Brick Making In Lent

Brick Making In Lent March 13, 2019

This is an interesting piece—basically about how we should, as Christians, be doubling down on the theological weight of Sabbath Rest, not excusing ourselves from this central building block of God’s perfect plan for humanity with worries about legalism. We’re all making bricks, he said, for other people, and it wouldn’t be a terrible thing to stop and rest awhile. It’s the second time I’ve heard the expression “Big Eva.” Which is not an unkind name for the nice lady in the pew next to you, in case you haven’t been on twitter. It’s another rendition, I think, of The Evangelical Industrial Complex, a term I’ve always rather enjoyed.

He says this somewhere in the middle:

My concern is that too many church leaders pooh-pooh the busyness of their people and constantly call them out of it, but merely to call them to a sanctified version of that busyness that, at its heart, is simply another version of brick making: “Hey you’re way too busy over there in your office/work/home, how about you come and be way too busy over here instead, for the right thing.”

Ouch. Boy can that be true, especially in Lent. One task building upon another, with a conference or something coming up, an event here or there, another group that has to meet this week because it’s already March and the year is basically over. After fifteen minutes you don’t have time to sweep the tiny bits of paper up off the floor of a classroom because of all the Very Important Work and Places You Have To be.

Americans do like to be busy. God must like us better if we are always on to the next task, always casting another vision. It carries us through from the pack-and-play to the nursing home. When I go to visit my favorite homebound church ladies, those who cannot remember one day from another, I am always surprised by what carries the conversation along. The verbal ticks that bind categories of thought and language together, when whole chunks of remembered life are falling away, mostly relate to the tasks that kept you going in your youth.

So even though you are comfortably sitting there in a warm armchair, covered in a soft, knitted Afghan, you still try to grasp on to the fact that you should, or maybe just did, clean out those cupboards in the church kitchen—a room you haven’t been able to go into for years.

Or if the pastor didn’t visit you last week because he had a bad cold, you send a message to him via your current visitor that you are very upset about the vestments not being properly laundered. “What vestments?” asks your devoted sister in Christ who has just brought you communion. “The ones that need to be washed,” you say in full-throated frustration. And you are not wrong. They should have been washed two months ago. They’ve  been sitting around on the to-do list all that time, pushed down because there were always three other more pressing tasks jockeying for your attention. How did you know? Probably because the work follows you even on your inexorable march to the grave. There was always more you should have done.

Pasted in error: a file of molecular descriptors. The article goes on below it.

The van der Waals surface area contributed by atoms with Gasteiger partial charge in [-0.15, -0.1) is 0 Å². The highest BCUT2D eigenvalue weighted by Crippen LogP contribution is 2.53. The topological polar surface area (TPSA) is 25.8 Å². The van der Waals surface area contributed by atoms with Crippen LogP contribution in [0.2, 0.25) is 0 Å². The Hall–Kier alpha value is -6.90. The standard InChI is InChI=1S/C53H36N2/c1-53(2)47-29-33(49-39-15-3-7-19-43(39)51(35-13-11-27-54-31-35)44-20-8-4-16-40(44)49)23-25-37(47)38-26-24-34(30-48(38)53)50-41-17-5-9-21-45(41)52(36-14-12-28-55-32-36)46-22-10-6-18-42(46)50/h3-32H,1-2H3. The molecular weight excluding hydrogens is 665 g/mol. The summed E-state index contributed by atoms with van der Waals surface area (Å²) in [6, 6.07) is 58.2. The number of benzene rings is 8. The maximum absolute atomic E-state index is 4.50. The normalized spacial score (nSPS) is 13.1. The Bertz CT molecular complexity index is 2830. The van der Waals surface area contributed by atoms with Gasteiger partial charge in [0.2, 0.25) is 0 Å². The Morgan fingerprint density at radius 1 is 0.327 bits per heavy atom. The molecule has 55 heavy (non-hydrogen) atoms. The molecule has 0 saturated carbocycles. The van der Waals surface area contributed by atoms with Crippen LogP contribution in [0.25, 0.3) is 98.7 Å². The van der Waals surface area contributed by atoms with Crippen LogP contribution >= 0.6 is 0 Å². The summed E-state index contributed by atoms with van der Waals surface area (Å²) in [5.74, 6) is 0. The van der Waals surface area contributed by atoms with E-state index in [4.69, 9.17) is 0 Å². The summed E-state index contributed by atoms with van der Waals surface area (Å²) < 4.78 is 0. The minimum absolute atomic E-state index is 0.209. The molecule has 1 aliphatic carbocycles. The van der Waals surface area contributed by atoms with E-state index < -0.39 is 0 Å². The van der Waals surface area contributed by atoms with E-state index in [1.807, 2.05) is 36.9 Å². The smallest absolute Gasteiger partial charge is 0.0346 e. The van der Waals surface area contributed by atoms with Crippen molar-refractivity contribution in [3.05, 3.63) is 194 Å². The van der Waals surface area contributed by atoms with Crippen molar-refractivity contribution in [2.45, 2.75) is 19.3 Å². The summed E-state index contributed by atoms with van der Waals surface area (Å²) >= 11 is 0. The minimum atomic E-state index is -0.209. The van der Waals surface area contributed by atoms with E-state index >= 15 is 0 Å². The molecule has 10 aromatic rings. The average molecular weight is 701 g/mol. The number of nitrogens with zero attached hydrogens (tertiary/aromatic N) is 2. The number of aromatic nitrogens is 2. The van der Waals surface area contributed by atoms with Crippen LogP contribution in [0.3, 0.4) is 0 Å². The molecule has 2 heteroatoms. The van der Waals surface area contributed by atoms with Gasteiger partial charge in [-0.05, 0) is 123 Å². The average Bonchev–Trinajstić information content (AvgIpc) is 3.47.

When I am old and confused, you can be assured that all we will talk about are all the tasks I never completed. I won’t remember the day, or the hour, or what I ate for breakfast. But I will be able to tell you in detail how because I once left an open bag of flour in a low cupboard, I was never able to completely deal with the mouse problem.

I want to rest. I really do. But first I have to bash through my email box again, and my laundry baskets, and the school quarter ending that’s looming over me. Also, Lent, for me, means narrowing my way into Holy Week where the work mounts up to a tower practically scraping the sky.

How strange it is that the moment when God took upon himself the full weight of my failure to work myself to glory should also be the moment I have the most to do. That’s what we humans like best. We like to match God, step by step, brick by brick, trying to construct some meaning out of the labor of our hands. When really, by sitting down on the rock of his gracious mercy, the Meaning, or rather the Person, is there to feast over and enjoy.

And now, if you’ll excuse me, I have So Much To Do.

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